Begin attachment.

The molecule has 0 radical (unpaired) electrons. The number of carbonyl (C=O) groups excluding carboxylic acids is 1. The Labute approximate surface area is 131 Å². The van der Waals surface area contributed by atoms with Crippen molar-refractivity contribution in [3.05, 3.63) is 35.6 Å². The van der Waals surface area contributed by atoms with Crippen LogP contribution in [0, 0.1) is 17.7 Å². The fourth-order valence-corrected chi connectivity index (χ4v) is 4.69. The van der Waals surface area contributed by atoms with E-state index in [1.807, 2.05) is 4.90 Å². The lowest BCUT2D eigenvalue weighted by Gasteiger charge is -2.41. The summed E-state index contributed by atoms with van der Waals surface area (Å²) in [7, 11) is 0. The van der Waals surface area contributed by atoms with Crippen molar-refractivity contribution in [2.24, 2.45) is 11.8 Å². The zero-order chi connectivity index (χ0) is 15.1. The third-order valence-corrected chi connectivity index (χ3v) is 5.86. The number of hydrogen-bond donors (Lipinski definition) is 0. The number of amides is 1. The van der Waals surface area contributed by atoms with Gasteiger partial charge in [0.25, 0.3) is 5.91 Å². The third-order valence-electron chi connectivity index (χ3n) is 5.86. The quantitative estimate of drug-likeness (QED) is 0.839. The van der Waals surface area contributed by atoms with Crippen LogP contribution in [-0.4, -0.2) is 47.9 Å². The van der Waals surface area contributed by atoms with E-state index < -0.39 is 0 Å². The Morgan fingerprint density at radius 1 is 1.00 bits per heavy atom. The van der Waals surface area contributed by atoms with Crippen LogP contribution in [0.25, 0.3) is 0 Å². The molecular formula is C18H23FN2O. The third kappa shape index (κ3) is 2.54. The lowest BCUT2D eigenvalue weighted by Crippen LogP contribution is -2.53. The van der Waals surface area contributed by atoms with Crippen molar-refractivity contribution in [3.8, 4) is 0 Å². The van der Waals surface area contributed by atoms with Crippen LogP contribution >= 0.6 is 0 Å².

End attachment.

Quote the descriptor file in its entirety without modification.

The molecule has 0 radical (unpaired) electrons. The number of carbonyl (C=O) groups excluding carboxylic acids is 1. The Labute approximate surface area is 131 Å². The van der Waals surface area contributed by atoms with Crippen molar-refractivity contribution in [3.05, 3.63) is 35.6 Å². The van der Waals surface area contributed by atoms with Crippen LogP contribution in [0, 0.1) is 17.7 Å². The fourth-order valence-corrected chi connectivity index (χ4v) is 4.69. The van der Waals surface area contributed by atoms with E-state index in [1.807, 2.05) is 4.90 Å². The lowest BCUT2D eigenvalue weighted by Gasteiger charge is -2.41. The summed E-state index contributed by atoms with van der Waals surface area (Å²) in [7, 11) is 0. The van der Waals surface area contributed by atoms with Crippen molar-refractivity contribution in [2.24, 2.45) is 11.8 Å². The zero-order chi connectivity index (χ0) is 15.1. The third-order valence-corrected chi connectivity index (χ3v) is 5.86. The number of hydrogen-bond donors (Lipinski definition) is 0. The number of amides is 1. The van der Waals surface area contributed by atoms with Gasteiger partial charge in [0.25, 0.3) is 5.91 Å². The third-order valence-electron chi connectivity index (χ3n) is 5.86. The quantitative estimate of drug-likeness (QED) is 0.839. The van der Waals surface area contributed by atoms with Crippen LogP contribution in [-0.4, -0.2) is 47.9 Å². The van der Waals surface area contributed by atoms with E-state index < -0.39 is 0 Å². The Morgan fingerprint density at radius 1 is 1.00 bits per heavy atom. The van der Waals surface area contributed by atoms with Crippen LogP contribution in [0.25, 0.3) is 0 Å². The molecular formula is C18H23FN2O. The third kappa shape index (κ3) is 2.54. The lowest BCUT2D eigenvalue weighted by Crippen LogP contribution is -2.53. The van der Waals surface area contributed by atoms with Crippen molar-refractivity contribution in [3.8, 4) is 0 Å². The van der Waals surface area contributed by atoms with Crippen LogP contribution >= 0.6 is 0 Å².